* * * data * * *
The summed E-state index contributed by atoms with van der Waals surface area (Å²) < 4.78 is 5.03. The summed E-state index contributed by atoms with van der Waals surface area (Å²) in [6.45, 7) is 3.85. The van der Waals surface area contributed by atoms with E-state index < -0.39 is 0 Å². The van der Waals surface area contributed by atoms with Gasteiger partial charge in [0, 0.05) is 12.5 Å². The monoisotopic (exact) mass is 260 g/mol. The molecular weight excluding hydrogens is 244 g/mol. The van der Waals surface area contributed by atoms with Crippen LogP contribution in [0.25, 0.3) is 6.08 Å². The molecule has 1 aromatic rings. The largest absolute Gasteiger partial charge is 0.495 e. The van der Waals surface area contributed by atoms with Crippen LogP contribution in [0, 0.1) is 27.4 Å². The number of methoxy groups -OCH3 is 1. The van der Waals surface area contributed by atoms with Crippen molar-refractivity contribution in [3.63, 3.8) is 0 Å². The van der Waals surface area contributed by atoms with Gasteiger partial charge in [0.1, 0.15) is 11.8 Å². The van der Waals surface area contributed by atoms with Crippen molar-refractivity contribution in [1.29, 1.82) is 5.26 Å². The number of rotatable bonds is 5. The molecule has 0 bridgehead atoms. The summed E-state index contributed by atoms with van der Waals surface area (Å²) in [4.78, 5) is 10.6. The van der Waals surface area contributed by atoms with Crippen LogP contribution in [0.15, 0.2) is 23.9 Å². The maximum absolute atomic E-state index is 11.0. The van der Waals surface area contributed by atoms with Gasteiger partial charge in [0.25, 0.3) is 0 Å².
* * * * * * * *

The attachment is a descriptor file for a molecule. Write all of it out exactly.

The summed E-state index contributed by atoms with van der Waals surface area (Å²) < 4.78 is 5.03. The summed E-state index contributed by atoms with van der Waals surface area (Å²) in [6.45, 7) is 3.85. The van der Waals surface area contributed by atoms with E-state index < -0.39 is 0 Å². The van der Waals surface area contributed by atoms with Gasteiger partial charge in [0, 0.05) is 12.5 Å². The monoisotopic (exact) mass is 260 g/mol. The molecular weight excluding hydrogens is 244 g/mol. The van der Waals surface area contributed by atoms with Crippen LogP contribution in [0.25, 0.3) is 6.08 Å². The molecule has 1 aromatic rings. The largest absolute Gasteiger partial charge is 0.495 e. The van der Waals surface area contributed by atoms with Crippen LogP contribution in [0, 0.1) is 27.4 Å². The number of methoxy groups -OCH3 is 1. The van der Waals surface area contributed by atoms with Crippen molar-refractivity contribution in [3.63, 3.8) is 0 Å². The van der Waals surface area contributed by atoms with Gasteiger partial charge in [0.1, 0.15) is 11.8 Å². The van der Waals surface area contributed by atoms with Crippen molar-refractivity contribution in [1.29, 1.82) is 5.26 Å². The number of rotatable bonds is 5. The molecule has 0 bridgehead atoms. The summed E-state index contributed by atoms with van der Waals surface area (Å²) in [4.78, 5) is 10.6. The van der Waals surface area contributed by atoms with Crippen LogP contribution in [0.15, 0.2) is 23.9 Å². The maximum absolute atomic E-state index is 11.0. The van der Waals surface area contributed by atoms with Gasteiger partial charge in [0.25, 0.3) is 0 Å².